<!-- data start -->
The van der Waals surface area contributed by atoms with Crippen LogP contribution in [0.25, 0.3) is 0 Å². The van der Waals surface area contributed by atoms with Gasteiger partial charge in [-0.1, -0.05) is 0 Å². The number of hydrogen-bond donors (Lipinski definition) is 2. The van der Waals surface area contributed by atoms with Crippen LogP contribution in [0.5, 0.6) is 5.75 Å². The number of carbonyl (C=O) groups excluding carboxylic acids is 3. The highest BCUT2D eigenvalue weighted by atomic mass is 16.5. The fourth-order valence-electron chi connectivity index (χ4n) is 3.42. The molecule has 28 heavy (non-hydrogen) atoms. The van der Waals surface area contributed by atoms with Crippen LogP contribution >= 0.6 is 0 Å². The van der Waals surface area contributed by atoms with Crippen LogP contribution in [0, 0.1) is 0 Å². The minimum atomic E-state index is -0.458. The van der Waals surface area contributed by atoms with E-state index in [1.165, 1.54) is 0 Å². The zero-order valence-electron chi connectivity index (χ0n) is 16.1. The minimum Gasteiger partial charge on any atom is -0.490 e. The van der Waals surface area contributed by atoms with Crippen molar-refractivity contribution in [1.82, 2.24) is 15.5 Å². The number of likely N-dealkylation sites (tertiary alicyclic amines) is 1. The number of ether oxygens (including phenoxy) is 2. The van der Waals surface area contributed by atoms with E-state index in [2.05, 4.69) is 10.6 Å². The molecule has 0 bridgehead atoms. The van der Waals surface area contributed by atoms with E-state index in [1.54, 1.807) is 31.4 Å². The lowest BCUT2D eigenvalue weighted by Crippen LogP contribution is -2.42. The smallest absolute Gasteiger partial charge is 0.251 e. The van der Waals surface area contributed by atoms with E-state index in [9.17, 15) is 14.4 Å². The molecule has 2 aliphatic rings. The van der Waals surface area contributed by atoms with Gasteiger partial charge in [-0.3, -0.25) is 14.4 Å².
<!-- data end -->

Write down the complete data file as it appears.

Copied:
The van der Waals surface area contributed by atoms with Crippen LogP contribution in [0.25, 0.3) is 0 Å². The van der Waals surface area contributed by atoms with Gasteiger partial charge in [-0.1, -0.05) is 0 Å². The number of hydrogen-bond donors (Lipinski definition) is 2. The van der Waals surface area contributed by atoms with Crippen LogP contribution in [0.5, 0.6) is 5.75 Å². The number of carbonyl (C=O) groups excluding carboxylic acids is 3. The highest BCUT2D eigenvalue weighted by atomic mass is 16.5. The fourth-order valence-electron chi connectivity index (χ4n) is 3.42. The molecule has 28 heavy (non-hydrogen) atoms. The van der Waals surface area contributed by atoms with Crippen LogP contribution >= 0.6 is 0 Å². The van der Waals surface area contributed by atoms with Crippen LogP contribution in [0, 0.1) is 0 Å². The minimum atomic E-state index is -0.458. The van der Waals surface area contributed by atoms with E-state index in [1.165, 1.54) is 0 Å². The zero-order valence-electron chi connectivity index (χ0n) is 16.1. The minimum Gasteiger partial charge on any atom is -0.490 e. The van der Waals surface area contributed by atoms with Crippen molar-refractivity contribution in [1.82, 2.24) is 15.5 Å². The number of likely N-dealkylation sites (tertiary alicyclic amines) is 1. The number of ether oxygens (including phenoxy) is 2. The van der Waals surface area contributed by atoms with E-state index in [2.05, 4.69) is 10.6 Å². The molecule has 0 bridgehead atoms. The van der Waals surface area contributed by atoms with E-state index in [1.54, 1.807) is 31.4 Å². The lowest BCUT2D eigenvalue weighted by Crippen LogP contribution is -2.42. The smallest absolute Gasteiger partial charge is 0.251 e. The van der Waals surface area contributed by atoms with E-state index in [9.17, 15) is 14.4 Å². The molecule has 2 aliphatic rings. The van der Waals surface area contributed by atoms with Gasteiger partial charge in [-0.3, -0.25) is 14.4 Å².